Poem by George Crabbe
Cease to bid me not to sing.
Spite of Fate I'll tune my lyre:
Hither, god of music, bring
Food to feed the gentle fire;
And on Pægasean wing
Mount my soul enraptur'd higher.
Some there are who'd curb the mind,
And would blast the springing bays;
All essays are vain, they'll find,
Nought shall drown the muse's lays,
Nought shall curb a free-born mind,
Nought shall damp Apollo's praise.
George Crabbe's other poems:
- Lines Written at Warwick
- To a Lady, on Leaving Her at Sidmouth
- Concluding Lines of Prize Poem on Hope
- On the Death of William Springall Levett
Poems of the other poets with the same name:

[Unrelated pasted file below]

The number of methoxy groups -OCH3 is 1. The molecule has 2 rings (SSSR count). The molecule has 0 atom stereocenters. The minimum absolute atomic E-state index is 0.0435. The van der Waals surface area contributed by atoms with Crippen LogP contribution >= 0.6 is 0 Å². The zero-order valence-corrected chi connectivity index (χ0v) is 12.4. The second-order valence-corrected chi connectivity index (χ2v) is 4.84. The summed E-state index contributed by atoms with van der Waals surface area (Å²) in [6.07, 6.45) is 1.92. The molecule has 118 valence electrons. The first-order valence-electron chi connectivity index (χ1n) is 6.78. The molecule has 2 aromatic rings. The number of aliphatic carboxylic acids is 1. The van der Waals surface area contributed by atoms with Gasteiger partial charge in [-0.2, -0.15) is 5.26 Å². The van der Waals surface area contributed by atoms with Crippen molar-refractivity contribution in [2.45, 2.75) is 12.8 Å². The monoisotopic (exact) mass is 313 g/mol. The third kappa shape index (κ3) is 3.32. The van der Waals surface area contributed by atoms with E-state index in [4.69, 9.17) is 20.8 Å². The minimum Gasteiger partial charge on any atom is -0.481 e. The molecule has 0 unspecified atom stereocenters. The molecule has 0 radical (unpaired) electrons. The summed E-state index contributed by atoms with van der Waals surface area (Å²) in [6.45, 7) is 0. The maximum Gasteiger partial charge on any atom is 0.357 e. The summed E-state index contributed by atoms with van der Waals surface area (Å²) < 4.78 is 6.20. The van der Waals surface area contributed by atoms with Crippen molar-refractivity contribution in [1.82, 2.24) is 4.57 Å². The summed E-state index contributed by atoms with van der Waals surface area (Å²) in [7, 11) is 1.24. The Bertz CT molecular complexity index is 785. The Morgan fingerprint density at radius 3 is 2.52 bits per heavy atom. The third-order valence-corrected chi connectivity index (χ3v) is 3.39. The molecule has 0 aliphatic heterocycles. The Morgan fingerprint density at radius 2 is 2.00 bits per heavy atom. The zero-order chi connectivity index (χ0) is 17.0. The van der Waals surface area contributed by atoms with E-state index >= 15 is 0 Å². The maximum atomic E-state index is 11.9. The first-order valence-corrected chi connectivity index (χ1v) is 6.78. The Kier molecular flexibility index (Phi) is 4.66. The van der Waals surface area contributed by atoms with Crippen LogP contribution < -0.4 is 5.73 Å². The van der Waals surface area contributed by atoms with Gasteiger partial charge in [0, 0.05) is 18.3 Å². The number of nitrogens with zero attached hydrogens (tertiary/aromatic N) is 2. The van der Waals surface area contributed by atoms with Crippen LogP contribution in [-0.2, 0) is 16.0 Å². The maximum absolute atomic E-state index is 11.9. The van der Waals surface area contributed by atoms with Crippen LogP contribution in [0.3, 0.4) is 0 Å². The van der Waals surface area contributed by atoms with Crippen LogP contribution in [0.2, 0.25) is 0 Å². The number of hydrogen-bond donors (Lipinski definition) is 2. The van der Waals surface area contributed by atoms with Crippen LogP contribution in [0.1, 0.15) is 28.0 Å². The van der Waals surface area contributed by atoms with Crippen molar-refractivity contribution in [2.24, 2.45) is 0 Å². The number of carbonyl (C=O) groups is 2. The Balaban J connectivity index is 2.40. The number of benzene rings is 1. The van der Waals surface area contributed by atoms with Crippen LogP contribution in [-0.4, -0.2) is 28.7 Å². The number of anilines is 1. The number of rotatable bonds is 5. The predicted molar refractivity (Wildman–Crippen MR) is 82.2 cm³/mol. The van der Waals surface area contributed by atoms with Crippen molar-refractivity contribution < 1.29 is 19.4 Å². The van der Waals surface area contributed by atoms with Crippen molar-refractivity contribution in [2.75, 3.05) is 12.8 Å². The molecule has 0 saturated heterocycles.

Percy Shelley Song ("Rarely, rarely, comest thou") Samuel Johnson Song ("Not the soft sighs of vernal gales") Charlotte Mew Song ("Love love to-day, my dear") John Davidson Song ("THE boat is chafing at our long delay") Bryan Procter Song ("Here's a health to thee, Mary") Mary Montagu Song ("How happy is the harden'd heart") George Etherege Song ("LADIES, though to your conquering eyes") Mary Chudleigh Song ("Why, Damon, why, why, why so pressing?") Edgar Poe Song ("I saw thee on thy bridal day") 1827Aphra Behn Song ("O Love! that stronger art than wine") Emma Lazarus Song ("Frosty lies the winter-landscape") Amy Lowell Song ("Oh! To be a flower") Bayard Taylor Song ("NOW the days are brief and drear") Isaac Bickerstaffe Song ("How happy were my days, till now") Hilaire Belloc Song ("Inviting the influence of a young lady upon the opening year") George Lyttelton Song ("When Delia on the plain appears") 1732Philip Massinger Song ("Why art thou slow, thou rest of trouble, Death") Duncan Scott Song ("I have done") Elinor Wylie Song ("It is my thoughts that colour") Richard Sheridan Song ("HereТs to the maiden of bashful fifteen")
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